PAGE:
Zachary Roberts ’21
Unmanned aircraft systems (UAS)—also known as drones—are disrupting the construction industry. They provide a cheap alternative for aerial surveying and surveillance, which has attracted the interest of many contractors and sent them in a rush to get their employees FAA certified, with the Part 107 exam. This blog post intends to serve as a guide to getting your certification and to tell you about my experiences as a drone pilot.
I have been a commercial UAS pilot for two years, and I started my experience with D.L. Howell & Associates, Inc., out of West Chester, Pennsylvania. We used a software program there called DroneDeploy, which automates a drone flight, causing it to piece together a bunch of images to create one large picture, known as an orthomosaic image. The drone flies around in a zig-zag pattern and takes pictures every couple seconds.
Drones also came in handy for construction updates. I would go out to a construction site weekly or biweekly and take photos and video. The images and video captured presented well for clients and gave them a better perspective about job progress. I currently fly for Skanska USA as a summer intern in Virtual Design in Construction (VDC), where we use drones for communication between all stakeholders by analyzing up-to-date site progress and activity, safety, quality control and coordination to name a few. Newer-model DJI drones take 360-degree photos, which provide an interactive and complete view of a construction site.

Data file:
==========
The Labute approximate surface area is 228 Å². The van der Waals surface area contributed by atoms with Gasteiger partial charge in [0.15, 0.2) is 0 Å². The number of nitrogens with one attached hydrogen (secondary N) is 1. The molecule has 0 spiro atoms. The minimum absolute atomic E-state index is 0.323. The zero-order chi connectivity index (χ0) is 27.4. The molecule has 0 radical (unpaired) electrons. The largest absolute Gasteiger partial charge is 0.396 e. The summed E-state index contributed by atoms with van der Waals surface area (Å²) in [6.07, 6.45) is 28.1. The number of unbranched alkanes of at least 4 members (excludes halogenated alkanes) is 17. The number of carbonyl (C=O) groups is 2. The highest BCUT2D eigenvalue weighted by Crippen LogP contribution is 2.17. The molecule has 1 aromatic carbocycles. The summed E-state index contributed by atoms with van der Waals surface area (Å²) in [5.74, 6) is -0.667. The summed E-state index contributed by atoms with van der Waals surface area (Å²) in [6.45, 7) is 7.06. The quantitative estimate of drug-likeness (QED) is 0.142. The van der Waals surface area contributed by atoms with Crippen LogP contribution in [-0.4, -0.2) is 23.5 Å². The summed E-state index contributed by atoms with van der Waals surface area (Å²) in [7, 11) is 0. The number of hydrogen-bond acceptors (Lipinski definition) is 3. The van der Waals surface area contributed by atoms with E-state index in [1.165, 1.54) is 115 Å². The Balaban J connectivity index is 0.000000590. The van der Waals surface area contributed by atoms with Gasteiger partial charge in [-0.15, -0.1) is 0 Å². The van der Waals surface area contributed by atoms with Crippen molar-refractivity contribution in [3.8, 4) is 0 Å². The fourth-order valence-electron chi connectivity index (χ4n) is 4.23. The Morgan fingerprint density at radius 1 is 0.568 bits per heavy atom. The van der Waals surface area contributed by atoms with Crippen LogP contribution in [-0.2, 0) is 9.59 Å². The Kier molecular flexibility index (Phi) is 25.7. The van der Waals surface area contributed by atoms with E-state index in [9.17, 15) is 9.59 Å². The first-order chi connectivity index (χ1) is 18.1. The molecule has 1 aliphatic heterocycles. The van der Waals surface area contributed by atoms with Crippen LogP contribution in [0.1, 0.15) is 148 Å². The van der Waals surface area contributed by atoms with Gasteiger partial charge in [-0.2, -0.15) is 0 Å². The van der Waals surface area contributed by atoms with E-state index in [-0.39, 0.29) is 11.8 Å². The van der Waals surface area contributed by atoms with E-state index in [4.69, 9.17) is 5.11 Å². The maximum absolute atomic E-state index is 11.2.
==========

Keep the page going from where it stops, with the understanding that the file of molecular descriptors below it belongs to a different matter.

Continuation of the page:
Getting your drone license involves a lot of preparation, but as a member of the construction workforce, having it is valuable. I was given the opportunity to take a training course provided by DARTDrones. This company was featured on ABC’s “Shark Tank,” and it gave me all the tools I needed to learn. You don’t need to spend money on a training course though. By visiting the FAA website or doing a Google search, you can find test material and study guides that should prepare you well for the licensing exam. I can personally endorse an app called Prepware Remote Pilot, which properly prepares you to take the exam. YouTube also provides a lot of free lessons that are really helpful for studying purposes.
There are plenty of uses for drones from a construction standpoint. The first is aerial surveying. Aerial surveys offer a new perspective on a construction site or property, give more accurate measurements than a Google Earth image would, and provide teams with accurate, up-to-date site conditions and layout. Drones also offer the possibility of doing an inspection that would certainly be dangerous for a person. For example, when there’s an overhanging beam off the edge of a building that needs inspection, you can use the drone to inspect the beam with no risk to a person’s safety. Another purpose for drones that I’ve seen personally is marketing. Drone imagery gives a company a great deliverable to send to a client or a showcase piece to help get that next job.
Taking the drone Part 107 licensing test requires you to go to an FAA-authorized location to take an online test, and you need a score of at least 70 percent to pass. Your FAA Part 107 license gives you permission to fly for commercial purposes. There are many types of photos that can be taken with drones that provide great service to the construction industry, including 360-degree, panorama and orthomosaic imagery, in addition to automated video functions.
The presence of drones are expanding in the construction industry. As one of two pilots at my first internship with DLHowell, I learned they expanded their number this summer to include two more engineers. I was part of a drone onboarding effort from Skanska USA’s Boston office this summer, where they introduced their first five pilots to fly in the area. As a national company, Skanska USA has a rapidly expanding program with over 20 FAA certified pilots.
Please feel free to reach out to me at email@example.com you have any questions! See below for some imagery from my personal flights this summer at Briggs Field – MIT and Kenmore Square – Boston: